The recent events in Paris make us keenly aware of the evil that threatens not only our very lives, but our souls as well. When tragedy strikes we turn to God for strength, understanding and hope. What we need to do, above all, is to remember these words from the hymn “My Hope is Built on Nothing Less” by Edward Mote: “When darkness veils His lovely face, I rest on his unchanging grace.”
We cannot allow the darkness of this world, however evil and sinister it may be, to keep us from seeing the true light of the world. Far beyond the deaths and injuries of hundreds of persons, there is hope. Hope for those who have perished. Hope for those who are in critical condition. Hope for those who need healing and consolation. Hope for those of us who want peace. Even hope for people who right now want revenge and retaliation.
Naturally, we ask where was God was on that horrific and dark night in Paris, fondly known as the City of Lights. Why didn’t he prevent the senseless murders and injuries? Why didn’t he intercede and stop the assassins and suicide bombers? Why did he let evil triumph?
But that is where we are wrong. Evil did not win, for we know that God has the last and final word in all things. We know, too, that God always is the victor. He proclaimed it more than 2,000 years ago when his son was murdered on a cross. No doubt Mary, Martha, John and dozens of others were asking the same questions we ask today: “Where was God?” “Why didn’t he do something?”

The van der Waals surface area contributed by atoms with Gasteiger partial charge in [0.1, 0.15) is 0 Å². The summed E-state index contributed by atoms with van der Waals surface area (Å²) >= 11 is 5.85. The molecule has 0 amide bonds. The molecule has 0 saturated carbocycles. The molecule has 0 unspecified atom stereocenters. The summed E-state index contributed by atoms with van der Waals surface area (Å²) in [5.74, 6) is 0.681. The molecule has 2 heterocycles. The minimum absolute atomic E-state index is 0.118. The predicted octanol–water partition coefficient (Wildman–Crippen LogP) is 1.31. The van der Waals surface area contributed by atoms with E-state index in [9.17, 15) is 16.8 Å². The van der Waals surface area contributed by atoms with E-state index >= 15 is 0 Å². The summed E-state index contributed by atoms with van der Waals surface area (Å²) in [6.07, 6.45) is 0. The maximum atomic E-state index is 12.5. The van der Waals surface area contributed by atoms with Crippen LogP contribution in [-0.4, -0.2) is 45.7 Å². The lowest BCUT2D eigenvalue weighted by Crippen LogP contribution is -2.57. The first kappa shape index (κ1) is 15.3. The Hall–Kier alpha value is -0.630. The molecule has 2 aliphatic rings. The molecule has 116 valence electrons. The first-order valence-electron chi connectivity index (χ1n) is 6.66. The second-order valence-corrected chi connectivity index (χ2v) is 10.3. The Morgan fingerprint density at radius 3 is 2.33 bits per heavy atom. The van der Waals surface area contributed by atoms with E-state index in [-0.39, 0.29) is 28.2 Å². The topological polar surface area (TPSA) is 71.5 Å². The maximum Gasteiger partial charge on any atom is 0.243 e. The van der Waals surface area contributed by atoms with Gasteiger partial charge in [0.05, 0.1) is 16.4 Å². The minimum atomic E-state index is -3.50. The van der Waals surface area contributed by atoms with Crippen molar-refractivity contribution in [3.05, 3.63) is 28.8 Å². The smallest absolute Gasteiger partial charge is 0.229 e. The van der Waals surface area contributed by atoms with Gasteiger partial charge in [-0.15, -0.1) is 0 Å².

He did! He raised Jesus from the dead and gave salvation to people through the ages and throughout the world. God’s “unchanging grace” was sure and steady then just as it is today. Since the time of Adam and Eve, he promised that a savior would one day be born to bring light and forgiveness to all who would believe. In his Concise Commentary of the Book of John, Matthew Henry said that “Christ is the Light of the world. God is light, and Christ is the image of the invisible God. One sun enlightens the whole world; so does one Christ, and there needs no more. What a dark dungeon would the world be without the sun! So would it be without Jesus, by whom light came into the world” (John 8:12-16).
We must never permit the dark deeds of some to blot out or extinguish the one great light of the universe. In him, rests our hope and in us rests his grace.
A Light in the Darkness